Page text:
ICD-10-CM Code R82.994

Hypercalciuria

Version 2020 Billable Code No Valid Principal Dx

Valid for Submission

R82.994 is a billable code used to specify a medical diagnosis of hypercalciuria. The code is valid for the year 2020 for the submission of HIPAA-covered transactions. The ICD-10-CM code R82.994 might also be used to specify conditions or terms like hypercalciuria.

According to ICD-10-CM guidelines this code should not to be used as a principal diagnosis code when a related definitive diagnosis has been established.

ICD-10:R82.994
Short Description:Hypercalciuria
Long Description:Hypercalciuria

Tabular List of Diseases and Injuries

The Tabular List of Diseases and Injuries is a list of ICD-10 codes, organized "head to toe" into chapters and sections with guidance for inclusions, exclusions, descriptions and more. The following references are applicable to the code R82.994:

Inclusion Terms

Inclusion Terms
These terms are the conditions for which that code is to be used. The terms may be synonyms of the code title, or, in the case of "other specified" codes, the terms are a list of the various conditions assigned to that code. The inclusion terms are not necessarily exhaustive. Additional terms found only in the Alphabetic Index may also be assigned to a code.
  • Idiopathic hypercalciuria

Index to Diseases and Injuries

The Index to Diseases and Injuries is an alphabetical listing of medical terms, with each term mapped to one or more ICD-10 code(s). The following references for the code R82.994 are found in the index:


Synonyms

The following clinical terms are approximate synonyms or lay terms that might be used to identify the correct diagnosis code:

  • Hypercalciuria

Clinical Information

  • HYPERCALCIURIA-. excretion of abnormally high level of calcium in the urine greater than 4 mg/kg/day.

Diagnostic Related Groups

The ICD-10 code R82.994 is grouped in the following groups for version MS-DRG V37.0 What are Diagnostic Related Groups?
The Diagnostic Related Groups (DRGs) are a patient classification scheme which provides a means of relating the type of patients a hospital treats. The DRGs divides all possible principal diagnoses into mutually exclusive principal diagnosis areas referred to as Major Diagnostic Categories (MDC).
applicable from 10/01/2019 through 09/30/2020.

  • 695 - KIDNEY AND URINARY TRACT SIGNS AND SYMPTOMS WITH MCC
  • 696 - KIDNEY AND URINARY TRACT SIGNS AND SYMPTOMS WITHOUT MCC

Replacement Code

R82994 replaces the following previously assigned ICD-10 code(s):

  • R82.99 - Other abnormal findings in urine

Code Classification

  • Symptoms, signs and abnormal clinical and laboratory findings, not elsewhere classified (R00–R99)
    • Abnormal findings on examination of urine, without diagnosis (R80-R82)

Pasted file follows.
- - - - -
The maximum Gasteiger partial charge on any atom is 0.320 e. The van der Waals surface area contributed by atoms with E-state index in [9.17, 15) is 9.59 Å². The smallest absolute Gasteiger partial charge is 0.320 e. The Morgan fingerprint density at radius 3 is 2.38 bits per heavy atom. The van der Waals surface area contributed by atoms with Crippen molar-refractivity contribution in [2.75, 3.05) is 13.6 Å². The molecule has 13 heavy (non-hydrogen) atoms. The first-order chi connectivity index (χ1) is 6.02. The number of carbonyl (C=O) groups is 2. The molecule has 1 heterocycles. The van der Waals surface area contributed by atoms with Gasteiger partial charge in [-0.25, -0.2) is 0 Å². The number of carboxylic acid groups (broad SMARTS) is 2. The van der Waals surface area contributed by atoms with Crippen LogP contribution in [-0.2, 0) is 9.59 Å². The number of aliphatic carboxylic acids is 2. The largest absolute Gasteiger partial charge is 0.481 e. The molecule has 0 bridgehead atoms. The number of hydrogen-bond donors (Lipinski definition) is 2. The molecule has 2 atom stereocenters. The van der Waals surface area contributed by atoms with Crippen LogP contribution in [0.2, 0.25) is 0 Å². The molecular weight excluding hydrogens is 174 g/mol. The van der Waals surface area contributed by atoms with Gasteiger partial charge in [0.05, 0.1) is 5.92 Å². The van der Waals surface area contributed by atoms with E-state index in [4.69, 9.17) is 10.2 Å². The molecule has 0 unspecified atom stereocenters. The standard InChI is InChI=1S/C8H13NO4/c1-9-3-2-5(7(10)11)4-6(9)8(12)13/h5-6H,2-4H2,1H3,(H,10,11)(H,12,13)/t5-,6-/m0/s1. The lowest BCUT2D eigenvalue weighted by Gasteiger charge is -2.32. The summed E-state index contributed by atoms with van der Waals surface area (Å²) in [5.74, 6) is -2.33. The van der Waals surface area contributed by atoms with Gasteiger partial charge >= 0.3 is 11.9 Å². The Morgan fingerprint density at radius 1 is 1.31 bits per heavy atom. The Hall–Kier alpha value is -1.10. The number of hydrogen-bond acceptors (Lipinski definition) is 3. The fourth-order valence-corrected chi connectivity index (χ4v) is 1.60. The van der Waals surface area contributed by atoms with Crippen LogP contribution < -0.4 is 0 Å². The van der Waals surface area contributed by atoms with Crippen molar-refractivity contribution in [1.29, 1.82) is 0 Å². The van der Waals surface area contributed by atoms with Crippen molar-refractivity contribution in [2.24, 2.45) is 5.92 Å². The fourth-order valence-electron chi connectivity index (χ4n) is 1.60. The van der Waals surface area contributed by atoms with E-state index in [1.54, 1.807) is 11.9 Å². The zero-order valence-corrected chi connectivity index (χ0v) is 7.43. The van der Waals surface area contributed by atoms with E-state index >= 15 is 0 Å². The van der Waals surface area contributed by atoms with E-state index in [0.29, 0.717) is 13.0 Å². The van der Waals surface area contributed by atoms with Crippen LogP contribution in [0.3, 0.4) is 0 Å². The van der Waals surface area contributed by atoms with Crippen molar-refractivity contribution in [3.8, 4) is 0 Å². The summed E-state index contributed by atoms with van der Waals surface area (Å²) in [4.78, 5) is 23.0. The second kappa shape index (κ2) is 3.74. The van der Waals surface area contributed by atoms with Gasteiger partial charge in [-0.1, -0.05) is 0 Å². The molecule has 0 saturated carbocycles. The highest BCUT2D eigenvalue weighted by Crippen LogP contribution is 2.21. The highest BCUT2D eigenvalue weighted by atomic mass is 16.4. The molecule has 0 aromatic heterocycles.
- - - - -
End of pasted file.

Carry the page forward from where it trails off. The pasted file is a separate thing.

• Other and unspecified abnormal findings in urine (R82)

Code History

  • FY 2019 - Code Added, effective from 10/1/2018 through 9/30/2019
  • FY 2020 - No Change, effective from 10/1/2019 through 9/30/2020

Information for Patients


Fluid and Electrolyte Balance

Electrolytes are minerals in your body that have an electric charge. They are in your blood, urine, tissues, and other body fluids. Electrolytes are important because they help

  • Balance the amount of water in your body
  • Balance your body's acid/base (pH) level
  • Move nutrients into your cells
  • Move wastes out of your cells
  • Make sure that your nerves, muscles, the heart, and the brain work the way they should

Sodium, calcium, potassium, chloride, phosphate, and magnesium are all electrolytes. You get them from the foods you eat and the fluids you drink.

The levels of electrolytes in your body can become too low or too high. This can happen when the amount of water in your body changes. The amount of water that you take in should equal the amount you lose. If something upsets this balance, you may have too little water (dehydration) or too much water (overhydration). Some medicines, vomiting, diarrhea, sweating, and liver or kidney problems can all upset your water balance.

Treatment helps you to manage the imbalance. It also involves identifying and treating what caused the imbalance.


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Urine and Urination

Your kidneys make urine by filtering wastes and extra water from your blood. The waste is called urea. Your blood carries it to the kidneys. From the kidneys, urine travels down two thin tubes called ureters to the bladder. The bladder stores urine until you are ready to urinate. It swells into a round shape when it is full and gets smaller when empty. If your urinary system is healthy, your bladder can hold up to 16 ounces (2 cups) of urine comfortably for 2 to 5 hours.

You may have problems with urination if you have

  • Kidney failure
  • Urinary tract infections
  • An enlarged prostate
  • Bladder control problems like incontinence, overactive bladder, or interstitial cystitis
  • A blockage that prevents you from emptying your bladder

Some conditions may also cause you to have blood or protein in your urine. If you have a urinary problem, see your health care provider. Urinalysis and other urine tests can help to diagnose the problem. Treatment depends on the cause.

NIH: National Institute of Diabetes and Digestive and Kidney Diseases


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